The State has the primary responsibility for financing the system of public education (Article X, Section 1).
But oddly, the courts, including the Illinois Supreme Court, have ruled that Article X, Section 1 means just the opposite of what you may think it actually says.
In Blase v Illinois, a 1973 case heard by the Illinois Supreme Court, the plaintiffs claimed CONTINUE READING: Now can we talk about state school funding? Judicial challenges to equity and adequacy and the evidence based model. – Fred Klonsky

5 Things Secretary of Education Betsy DeVos Screwed Up This Month | Fatherly

5 Things Secretary of Education Betsy DeVos Screwed Up This Month | Fatherly

5 Things Secretary of Education Betsy DeVos Ruined This Month
Betsy DeVos runs her DoE like a messy episode of "House Hunters International."


What the hell is happening at The Department of Education? The kookiest corner of Washington, run by billionaire Secretary of Education Betsy DeVoswho has ties to Blackwater and not one — but several — private yachts in her family name, has a lot happening, none of which is a robust interest in defending public education, one of the biggest entitlement programs in the country.
In the last few weeks, Betsy DeVos and her underlings, directed by the Trump administration, have shown the limits of conservative policy-making when they failed to defend their questionably legal, or rather, unquestionably illegal, moves from the auspices of federal judges. In the past few weeks alone, DeVos has been held in contempt in court (more on that later), a DoE official stepped down and called for debt forgiveness (we’ll get into it!) and news broke that DeVos’ DoE rejected almost every single applicant for a loan forgiveness program (for what reason, you ask?) That’s not where the story ends. As the DoE is basically one big reality show, we’re recapping what went down over the past few weeks, so grab your favorite snack and settle in.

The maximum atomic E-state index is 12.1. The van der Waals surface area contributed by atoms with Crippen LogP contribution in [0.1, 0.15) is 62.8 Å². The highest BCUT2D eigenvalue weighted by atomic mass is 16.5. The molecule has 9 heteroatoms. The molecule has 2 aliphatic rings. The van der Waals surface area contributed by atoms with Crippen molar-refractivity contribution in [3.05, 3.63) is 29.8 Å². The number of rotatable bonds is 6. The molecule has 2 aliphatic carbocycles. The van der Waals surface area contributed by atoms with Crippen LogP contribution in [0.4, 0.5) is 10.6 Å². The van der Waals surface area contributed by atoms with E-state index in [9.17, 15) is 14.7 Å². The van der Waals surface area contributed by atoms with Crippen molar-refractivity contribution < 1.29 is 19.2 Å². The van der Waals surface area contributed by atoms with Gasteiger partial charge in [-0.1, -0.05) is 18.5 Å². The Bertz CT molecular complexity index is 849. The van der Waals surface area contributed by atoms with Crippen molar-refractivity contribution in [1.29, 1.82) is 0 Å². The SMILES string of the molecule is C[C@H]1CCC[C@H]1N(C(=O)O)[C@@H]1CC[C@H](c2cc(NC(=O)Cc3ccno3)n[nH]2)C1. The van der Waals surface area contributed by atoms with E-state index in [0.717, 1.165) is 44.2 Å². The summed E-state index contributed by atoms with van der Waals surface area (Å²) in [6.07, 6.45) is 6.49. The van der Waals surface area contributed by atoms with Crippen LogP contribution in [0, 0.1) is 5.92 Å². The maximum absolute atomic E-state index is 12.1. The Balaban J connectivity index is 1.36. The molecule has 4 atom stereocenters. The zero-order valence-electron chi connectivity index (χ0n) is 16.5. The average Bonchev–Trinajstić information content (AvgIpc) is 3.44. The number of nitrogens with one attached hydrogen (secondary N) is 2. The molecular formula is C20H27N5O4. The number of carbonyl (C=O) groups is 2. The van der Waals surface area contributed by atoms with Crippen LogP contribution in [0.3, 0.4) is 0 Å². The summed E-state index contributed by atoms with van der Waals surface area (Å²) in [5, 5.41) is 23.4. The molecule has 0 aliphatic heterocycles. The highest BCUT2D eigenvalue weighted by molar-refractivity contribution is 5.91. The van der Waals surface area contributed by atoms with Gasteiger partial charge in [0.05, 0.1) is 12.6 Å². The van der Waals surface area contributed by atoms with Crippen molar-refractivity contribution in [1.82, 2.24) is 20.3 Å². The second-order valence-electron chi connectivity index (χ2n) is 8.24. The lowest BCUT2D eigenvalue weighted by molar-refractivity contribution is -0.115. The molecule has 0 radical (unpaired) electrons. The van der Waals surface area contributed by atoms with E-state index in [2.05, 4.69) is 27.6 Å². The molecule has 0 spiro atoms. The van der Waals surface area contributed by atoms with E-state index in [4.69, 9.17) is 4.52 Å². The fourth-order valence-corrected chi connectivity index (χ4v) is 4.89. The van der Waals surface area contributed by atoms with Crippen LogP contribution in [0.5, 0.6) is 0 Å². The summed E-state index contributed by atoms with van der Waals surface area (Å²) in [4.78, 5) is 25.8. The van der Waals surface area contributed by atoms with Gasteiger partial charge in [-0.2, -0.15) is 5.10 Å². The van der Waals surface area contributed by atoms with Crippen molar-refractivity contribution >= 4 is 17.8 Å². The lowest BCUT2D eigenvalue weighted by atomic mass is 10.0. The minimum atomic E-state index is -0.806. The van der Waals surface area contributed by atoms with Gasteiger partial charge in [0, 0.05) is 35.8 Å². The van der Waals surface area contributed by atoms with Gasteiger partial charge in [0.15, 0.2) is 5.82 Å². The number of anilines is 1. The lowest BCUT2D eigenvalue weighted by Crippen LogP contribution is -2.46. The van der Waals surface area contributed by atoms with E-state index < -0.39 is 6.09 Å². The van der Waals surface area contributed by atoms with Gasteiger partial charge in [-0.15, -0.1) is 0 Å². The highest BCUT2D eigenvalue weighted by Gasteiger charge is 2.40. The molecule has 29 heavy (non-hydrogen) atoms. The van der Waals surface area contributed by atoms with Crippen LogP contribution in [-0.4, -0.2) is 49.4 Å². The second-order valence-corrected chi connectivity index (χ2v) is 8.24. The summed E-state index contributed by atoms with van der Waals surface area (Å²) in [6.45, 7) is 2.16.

A-Plot: Betsy DeVos Held Was Held in Contempt of Court
Heavens to Betsy! This week, a federal judge fined DeVos $100,000 and held her in contempt of court after they found that DeVos had violated a court order to stop collecting loans CONTINUE READING: 5 Things Secretary of Education Betsy DeVos Screwed Up This Month | Fatherly





Fourteen Years Later, Andrea Gabor Examines the Meaning of the 2005 Seizure of New Orleans’ Public Schools | janresseger

Fourteen Years Later, Andrea Gabor Examines the Meaning of the 2005 Seizure of New Orleans’ Public Schools | janresseger

Fourteen Years Later, Andrea Gabor Examines the Meaning of the 2005 Seizure of New Orleans’ Public Schools

When Hurricane Katrina struck New Orleans in September of 2005, I was serving in the Justice & Witness Ministries of the United Church of Christ, a mainline Protestant denomination, as the point person tracking and staffing work in UCC congregations to support justice in public education. My job was to help our churches support equal opportunity and access to quality education and to ensure that members of our congregations understood the importance of the First Amendment separation of church and state in public schools.
In the autumn and winter of 2005, our office worked with partners in New Orleans to advocate for policies that would protect New Orleans’ most vulnerable citizens during the hurricane recovery.  Early in the fall of 2005, it wasn’t apparent that the city’s public schools would be affected, but weeks later the state intervened to take over the majority of the schools under a Louisiana law that had been amended to permit the broad takeover. All of the school district’s teachers were put on disaster leave, and on March 24, 2006, all of the school district’s teachers were dismissed or forced to retire.